A 1989 law led to intense consolidation in the baby formula industry. As parents across the country frantically search for baby formula amid a nationwide shortage, many have heard that the source of the problem is in Sturgis, Mich. That’s where Abbott, the multinational healthcare giant that sells formula under the Similac, Alimentum, and EleCare brands and controls 40% of the U.S. infant formula market, shut down its largest baby food plant in February after a type of bacteria linked to the hospitalization and death of several babies was found in the plant. (Abbott maintains there is not conclusive evidence its formulas harmed children.) But the reason one plant shutting down has had such an outsized impact on the nation’s baby food supply can be traced to Washington, specifically decisions made in the 1980s in Congressional hallways and beleaguered bureaucratic agencies. [time-brightcove not-tgx=”true”] Like most issues in Washington, the baby food shortage is a multifaceted one, but it comes down to a simple mismatch between supply and demand. Millions of families use baby formula, and too few brands supply it, leading to catastrophic shortages when just one of the major brands has a lapse in production. By six months of age, roughly three-quarters of babies born in the U.S. are given at least some formula, according to 2020 data from the Centers for Disease Control and Prevention. But lower-income moms are more likely than higher-earning ones to use formula over breastfeeding and start their babies on it earlier in life, due, in part, to the absence of national paid parental leave policies and less flexibility for mothers in service-industry jobs to breastfeed. Read more: 5 Parents on the Stress of Feeding Their Babies Amid Formula Shortage Many of those mothers end up taking part in the Special Supplemental Nutrition Program for Women, Infant, and Children, also known as WIC, which is run by the U.S. Department of Agriculture. Through state agencies, WIC gives families earning at or below 185% the federal poverty line vouchers and electronic cards to purchase baby formula on the government’s dime. In 1989, Congress, hoping to keep WIC’s costs down, passed legislation requiring states to use competitive bidding to select one manufacturer of infant formula to be covered by WIC. Roughly half to two-thirds of formula purchased in the U.S. is bought through WIC, according to government estimates. With so many low-income parents relying on formula, the move by Congress led to the bid winners in each state dominating the formula market there. That spurred the kind of intense consolidation in the U.S. formula industry that has not been seen in many other parts of the world. Since the single-contract rule was established more than 30 years ago, only three companies–Abbott, Gerber, and Mead Johnson—have received those WIC contracts. Their control over the market has disincentivized the creation of new brands, which is why the recent loss of Abbott’s products from store shelves has left many parents with few alternatives. As of May 8, 43% of the top-selling infant formula products were out of stock across the country, according to software platform Datasembly, with the range of standard shortages falling between 2% and 8%. “The extremely high levels of concentration in the infant formula market creates a serious risk to infant health if there is any disruption to a major manufacturer’s supply,” Senators Cory Booker of New Jersey, Amy Klobuchar of Minnesota, Tammy Duckworth of Illinois, and five other Democratic Senators wrote to Agriculture Secretary Tom Vilsack last week, calling for an “immediate antitrust review.” “This is yet another example of how alarming levels of consolidation hurts American families and can no longer be ignored,” they added. ‘Infant formula is the most regulated food that exists’ In Michigan, mother Elyssa Schmier is among those flummoxed by the empty baby formula shelves at her local grocery stores. She had hoped to exclusively breastfeed her son, who is eight months old, but her body wasn’t producing enough milk—even when she woke up every three hours to pump. Her doctor advised her to supplement with formula, which now makes up approximately 60% of her son’s bottles when she can find it in stores. Schmier, a vice president with MomsRising, which advocates for issues facing mothers and families, expressed frustration with seeing people use the moment to guilt moms for using formula when exclusively breastfeeding a child isn’t feasible for many, especially after they have begun tapering. “The best way to feed a child,” she says, “is to feed a child.” In Washington, many of the proposed solutions to Schmier’s dilemma are focused on the immediate crisis. The Biden Administration has urged states to temporarily loosen regulations around what brands and sizes of formula parents are able to purchase with WIC. A White House official told reporters on Monday that the Administration was also working with the four largest formula brands to identify hurdles to increasing supply domestically; the Administration also announced it would expedite the application and approval process for the importation of non-domestic formulas. Al Drago/Bloomberg via Getty ImagesKarine Jean-Pierre, White House press secretary, speaks during a news conference in the James S. Brady Press Briefing Room at the White House in Washington, D.C., US, on Monday, May 16, 2022. That process normally moves at a snail’s pace due to strict safety regulations governing baby formula. “Infant formula is the most regulated food that exists, by far,” says Dr. Steven A. Abrams, a professor at the Dell Medical School at the University of Texas at Austin and the chairman of the American Academy of Pediatrics’ Committee on Nutrition. “The reason being that if you leave a component out, the baby can have severe brain damage and die.” But international brands are also disincentivized from exporting their baby formula to the U.S. by tariffs as high as 17.5%. Rep. Nancy Mace, a South Carolina Republican, is working on a bill that would temporarily waive such tariffs on baby formula products. Rep. Abigail Spanberger, a Virginia Democrat, agrees that there needs to be some form of tariff reduction. “The fastest way to get more formula onto the shelves, at least in the short term, is going to be tariff relief,” she told TIME Monday. Lawmakers from both sides of the aisle, including Sen. Marco Rubio, Republican of Florida, Sen. Kirsten Gillibrand, Democrat of New York, and Spanberger, have also urged the Biden Administration to consider invoking the Defense Production Act, a law originally passed amid the Korean War that gives presidents broad powers to control domestic industries during emergency situations. Both Biden and former President Donald Trump invoked the DPA to speed up production of supplies needed to combat the pandemic. “There is ample precedent for using the DPA to address a crisis in peacetime,” Rubio said in a statement last week. But after the current crisis is over, and grocery stores are back to being fully stocked with formula, the underlying consolidation issue will remain, as well as the potential for similar shortages in the future. Addressing that problem would require a major overhaul of WIC, the kind that some experts who follow the issue are skeptical will happen any time soon. “There’s still not an awareness that one of the government’s key roles is to structure markets, so that you don’t have fragile supply chains,” says Matt Stoller, the director of research at the American Economic Liberties Project, an antitrust advocacy group, and the author of Goliath: The Hundred Year War Between Monopoly Power and Democracy. Spanberger says there also needs to be more transparency about possible shortages. She and a Republican colleague have drafted a bill that would require baby food manufacturers to inform the Food and Drug Administration (FDA) if they anticipate shortages moving forward, like manufacturers of other products do already. “There are certain requirements on various different types of industries that if they are anticipating supply chain disruptions or shortages, that they are to make that known to FDA,” she says, while acknowledging that the proposal wouldn’t solve the current shortages. “This legislation, unfortunately, won’t help us in the here and now,” she says. In the more immediate future, Abbott announced on Monday that it had reached a deal with the FDA to resume operations at its plant in Sturgis as soon as within the next two weeks after the plant addresses safety concerns. This won’t solve Schmier’s problems overnight, though. Abbott has previously said that once that plant was running again, it would take six to eight weeks for baby formula from there to return to store shelves. —with reporting by Alana Semuels in New York.....»»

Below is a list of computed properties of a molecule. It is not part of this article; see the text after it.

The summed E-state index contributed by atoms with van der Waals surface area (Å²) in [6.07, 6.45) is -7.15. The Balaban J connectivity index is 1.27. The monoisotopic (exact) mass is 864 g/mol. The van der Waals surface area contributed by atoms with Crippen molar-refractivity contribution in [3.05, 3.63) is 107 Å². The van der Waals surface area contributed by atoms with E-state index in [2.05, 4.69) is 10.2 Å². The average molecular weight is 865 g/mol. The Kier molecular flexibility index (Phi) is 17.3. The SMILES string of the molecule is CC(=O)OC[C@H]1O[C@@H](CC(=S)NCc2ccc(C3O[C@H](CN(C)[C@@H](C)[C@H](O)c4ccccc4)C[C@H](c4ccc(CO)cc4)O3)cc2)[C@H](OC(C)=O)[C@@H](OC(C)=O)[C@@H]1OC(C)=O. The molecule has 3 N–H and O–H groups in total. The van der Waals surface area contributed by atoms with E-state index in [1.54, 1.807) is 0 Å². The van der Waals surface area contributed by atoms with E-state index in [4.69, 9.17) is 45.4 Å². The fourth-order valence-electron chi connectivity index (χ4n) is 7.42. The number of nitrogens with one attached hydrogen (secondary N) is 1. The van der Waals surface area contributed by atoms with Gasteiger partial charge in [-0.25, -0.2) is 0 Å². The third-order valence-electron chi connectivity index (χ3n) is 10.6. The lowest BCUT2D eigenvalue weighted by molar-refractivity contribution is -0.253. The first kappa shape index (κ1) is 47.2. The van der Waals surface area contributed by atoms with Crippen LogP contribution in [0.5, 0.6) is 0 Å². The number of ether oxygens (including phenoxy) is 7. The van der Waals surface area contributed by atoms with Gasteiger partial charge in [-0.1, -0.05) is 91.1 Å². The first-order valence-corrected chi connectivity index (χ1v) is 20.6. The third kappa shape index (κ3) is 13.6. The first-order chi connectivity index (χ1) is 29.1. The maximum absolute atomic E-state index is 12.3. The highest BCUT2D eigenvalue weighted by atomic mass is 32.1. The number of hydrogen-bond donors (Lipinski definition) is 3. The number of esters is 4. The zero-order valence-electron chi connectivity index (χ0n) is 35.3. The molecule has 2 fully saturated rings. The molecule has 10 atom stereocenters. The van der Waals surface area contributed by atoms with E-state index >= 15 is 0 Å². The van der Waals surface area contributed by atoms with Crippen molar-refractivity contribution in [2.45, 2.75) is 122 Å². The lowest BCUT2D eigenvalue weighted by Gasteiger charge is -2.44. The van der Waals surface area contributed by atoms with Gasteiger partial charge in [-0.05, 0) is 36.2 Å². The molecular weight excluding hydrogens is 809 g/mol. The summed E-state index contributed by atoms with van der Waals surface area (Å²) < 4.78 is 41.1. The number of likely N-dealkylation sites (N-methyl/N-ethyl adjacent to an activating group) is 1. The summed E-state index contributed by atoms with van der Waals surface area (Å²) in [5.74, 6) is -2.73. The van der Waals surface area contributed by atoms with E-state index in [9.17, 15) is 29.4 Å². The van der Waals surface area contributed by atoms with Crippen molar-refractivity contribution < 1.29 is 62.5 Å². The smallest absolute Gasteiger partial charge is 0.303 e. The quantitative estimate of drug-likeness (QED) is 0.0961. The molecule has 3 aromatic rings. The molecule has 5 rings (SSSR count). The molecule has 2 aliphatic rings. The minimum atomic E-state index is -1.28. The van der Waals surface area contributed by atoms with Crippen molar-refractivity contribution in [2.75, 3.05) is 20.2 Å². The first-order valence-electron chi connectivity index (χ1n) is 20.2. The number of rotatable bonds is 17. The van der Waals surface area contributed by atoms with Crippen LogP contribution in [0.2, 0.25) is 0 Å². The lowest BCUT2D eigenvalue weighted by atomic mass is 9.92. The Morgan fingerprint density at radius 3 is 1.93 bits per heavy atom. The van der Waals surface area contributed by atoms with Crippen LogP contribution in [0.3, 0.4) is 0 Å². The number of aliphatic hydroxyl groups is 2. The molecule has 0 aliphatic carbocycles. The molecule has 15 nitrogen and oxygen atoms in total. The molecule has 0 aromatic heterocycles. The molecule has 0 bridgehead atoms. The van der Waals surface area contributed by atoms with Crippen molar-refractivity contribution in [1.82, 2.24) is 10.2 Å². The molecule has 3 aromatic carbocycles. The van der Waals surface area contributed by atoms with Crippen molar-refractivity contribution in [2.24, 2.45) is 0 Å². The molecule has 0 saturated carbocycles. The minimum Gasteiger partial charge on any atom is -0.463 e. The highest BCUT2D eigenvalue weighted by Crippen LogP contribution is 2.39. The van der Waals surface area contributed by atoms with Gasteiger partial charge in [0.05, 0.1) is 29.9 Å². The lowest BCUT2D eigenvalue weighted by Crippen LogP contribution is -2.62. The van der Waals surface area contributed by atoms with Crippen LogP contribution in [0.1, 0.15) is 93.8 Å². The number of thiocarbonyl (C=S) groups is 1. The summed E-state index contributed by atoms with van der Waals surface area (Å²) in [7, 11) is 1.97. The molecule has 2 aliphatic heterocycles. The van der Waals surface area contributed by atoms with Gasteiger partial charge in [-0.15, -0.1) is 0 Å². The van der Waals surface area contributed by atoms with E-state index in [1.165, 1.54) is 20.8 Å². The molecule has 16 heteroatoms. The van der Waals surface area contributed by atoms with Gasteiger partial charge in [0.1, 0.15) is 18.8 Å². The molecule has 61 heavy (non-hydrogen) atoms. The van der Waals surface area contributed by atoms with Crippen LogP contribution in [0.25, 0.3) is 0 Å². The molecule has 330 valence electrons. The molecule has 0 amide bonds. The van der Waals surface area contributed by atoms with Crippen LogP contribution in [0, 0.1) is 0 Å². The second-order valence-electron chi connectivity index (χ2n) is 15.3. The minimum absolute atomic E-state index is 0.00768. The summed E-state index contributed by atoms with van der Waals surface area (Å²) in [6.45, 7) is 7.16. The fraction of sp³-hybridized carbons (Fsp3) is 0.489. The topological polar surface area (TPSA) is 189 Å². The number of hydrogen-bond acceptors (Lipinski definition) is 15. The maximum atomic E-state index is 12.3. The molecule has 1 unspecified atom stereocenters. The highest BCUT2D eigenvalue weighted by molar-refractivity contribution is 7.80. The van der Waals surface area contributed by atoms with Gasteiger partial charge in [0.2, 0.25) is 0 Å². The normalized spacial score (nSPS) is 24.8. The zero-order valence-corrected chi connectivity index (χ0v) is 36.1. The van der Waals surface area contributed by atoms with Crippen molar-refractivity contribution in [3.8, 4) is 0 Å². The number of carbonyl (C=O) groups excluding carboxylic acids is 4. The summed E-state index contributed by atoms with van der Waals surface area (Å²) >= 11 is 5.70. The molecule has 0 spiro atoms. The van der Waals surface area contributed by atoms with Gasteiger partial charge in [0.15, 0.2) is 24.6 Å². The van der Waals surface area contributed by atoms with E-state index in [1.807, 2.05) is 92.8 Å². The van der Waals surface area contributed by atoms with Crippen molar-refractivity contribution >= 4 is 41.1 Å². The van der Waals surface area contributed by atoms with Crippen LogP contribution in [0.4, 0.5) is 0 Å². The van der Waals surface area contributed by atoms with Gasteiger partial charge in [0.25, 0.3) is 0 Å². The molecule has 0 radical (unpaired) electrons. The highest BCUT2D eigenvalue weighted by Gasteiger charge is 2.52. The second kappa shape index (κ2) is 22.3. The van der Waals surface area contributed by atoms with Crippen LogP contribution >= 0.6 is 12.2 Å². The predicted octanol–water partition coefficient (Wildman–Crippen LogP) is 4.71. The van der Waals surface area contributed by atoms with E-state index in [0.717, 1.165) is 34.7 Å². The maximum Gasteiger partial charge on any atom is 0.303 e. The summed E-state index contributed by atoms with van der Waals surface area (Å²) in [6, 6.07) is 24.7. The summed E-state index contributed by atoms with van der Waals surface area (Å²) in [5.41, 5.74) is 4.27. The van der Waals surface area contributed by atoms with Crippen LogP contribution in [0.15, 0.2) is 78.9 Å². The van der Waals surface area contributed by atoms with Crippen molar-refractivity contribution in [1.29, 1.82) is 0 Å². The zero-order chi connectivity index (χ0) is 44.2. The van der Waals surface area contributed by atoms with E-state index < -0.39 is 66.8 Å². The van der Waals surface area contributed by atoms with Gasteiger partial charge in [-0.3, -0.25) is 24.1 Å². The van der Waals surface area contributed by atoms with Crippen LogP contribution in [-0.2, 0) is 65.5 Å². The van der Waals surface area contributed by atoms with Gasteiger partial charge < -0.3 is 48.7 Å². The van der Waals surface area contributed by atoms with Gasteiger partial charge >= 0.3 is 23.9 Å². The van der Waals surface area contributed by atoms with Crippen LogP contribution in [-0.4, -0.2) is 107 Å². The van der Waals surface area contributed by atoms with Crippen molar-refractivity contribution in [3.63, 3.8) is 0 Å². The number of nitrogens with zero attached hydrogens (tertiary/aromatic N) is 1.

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Elon Musk Says Twitter Must Prove Bot Claims for $44B Deal to Proceed